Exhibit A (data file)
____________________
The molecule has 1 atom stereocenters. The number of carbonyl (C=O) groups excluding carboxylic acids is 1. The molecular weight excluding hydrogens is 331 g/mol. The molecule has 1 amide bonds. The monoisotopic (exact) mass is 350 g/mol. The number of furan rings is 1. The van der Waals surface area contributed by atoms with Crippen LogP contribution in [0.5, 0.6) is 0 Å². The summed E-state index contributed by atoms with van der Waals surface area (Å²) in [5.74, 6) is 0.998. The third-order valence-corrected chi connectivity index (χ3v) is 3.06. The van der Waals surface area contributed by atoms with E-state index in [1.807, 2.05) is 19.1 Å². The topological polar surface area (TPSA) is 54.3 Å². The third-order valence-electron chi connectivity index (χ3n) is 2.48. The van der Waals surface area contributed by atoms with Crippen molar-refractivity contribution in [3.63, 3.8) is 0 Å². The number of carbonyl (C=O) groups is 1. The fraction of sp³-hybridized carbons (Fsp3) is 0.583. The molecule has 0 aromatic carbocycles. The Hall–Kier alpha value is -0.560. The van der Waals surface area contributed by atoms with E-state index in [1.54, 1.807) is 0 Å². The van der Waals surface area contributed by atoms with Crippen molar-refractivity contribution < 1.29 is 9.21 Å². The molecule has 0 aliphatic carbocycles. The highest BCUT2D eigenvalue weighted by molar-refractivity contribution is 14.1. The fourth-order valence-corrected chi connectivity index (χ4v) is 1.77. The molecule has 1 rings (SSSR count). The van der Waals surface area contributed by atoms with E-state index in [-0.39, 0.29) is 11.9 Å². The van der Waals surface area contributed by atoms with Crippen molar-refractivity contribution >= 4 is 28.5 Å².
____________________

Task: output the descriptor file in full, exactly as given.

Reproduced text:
The molecule has 1 atom stereocenters. The number of carbonyl (C=O) groups excluding carboxylic acids is 1. The molecular weight excluding hydrogens is 331 g/mol. The molecule has 1 amide bonds. The monoisotopic (exact) mass is 350 g/mol. The number of furan rings is 1. The van der Waals surface area contributed by atoms with Crippen LogP contribution in [0.5, 0.6) is 0 Å². The summed E-state index contributed by atoms with van der Waals surface area (Å²) in [5.74, 6) is 0.998. The third-order valence-corrected chi connectivity index (χ3v) is 3.06. The van der Waals surface area contributed by atoms with E-state index in [1.807, 2.05) is 19.1 Å². The topological polar surface area (TPSA) is 54.3 Å². The third-order valence-electron chi connectivity index (χ3n) is 2.48. The van der Waals surface area contributed by atoms with Crippen molar-refractivity contribution in [3.63, 3.8) is 0 Å². The number of carbonyl (C=O) groups is 1. The fraction of sp³-hybridized carbons (Fsp3) is 0.583. The molecule has 0 aromatic carbocycles. The Hall–Kier alpha value is -0.560. The van der Waals surface area contributed by atoms with E-state index in [1.54, 1.807) is 0 Å². The van der Waals surface area contributed by atoms with Crippen molar-refractivity contribution < 1.29 is 9.21 Å². The molecule has 0 aliphatic carbocycles. The highest BCUT2D eigenvalue weighted by molar-refractivity contribution is 14.1. The fourth-order valence-corrected chi connectivity index (χ4v) is 1.77. The molecule has 1 rings (SSSR count). The van der Waals surface area contributed by atoms with E-state index in [-0.39, 0.29) is 11.9 Å². The van der Waals surface area contributed by atoms with Crippen molar-refractivity contribution >= 4 is 28.5 Å².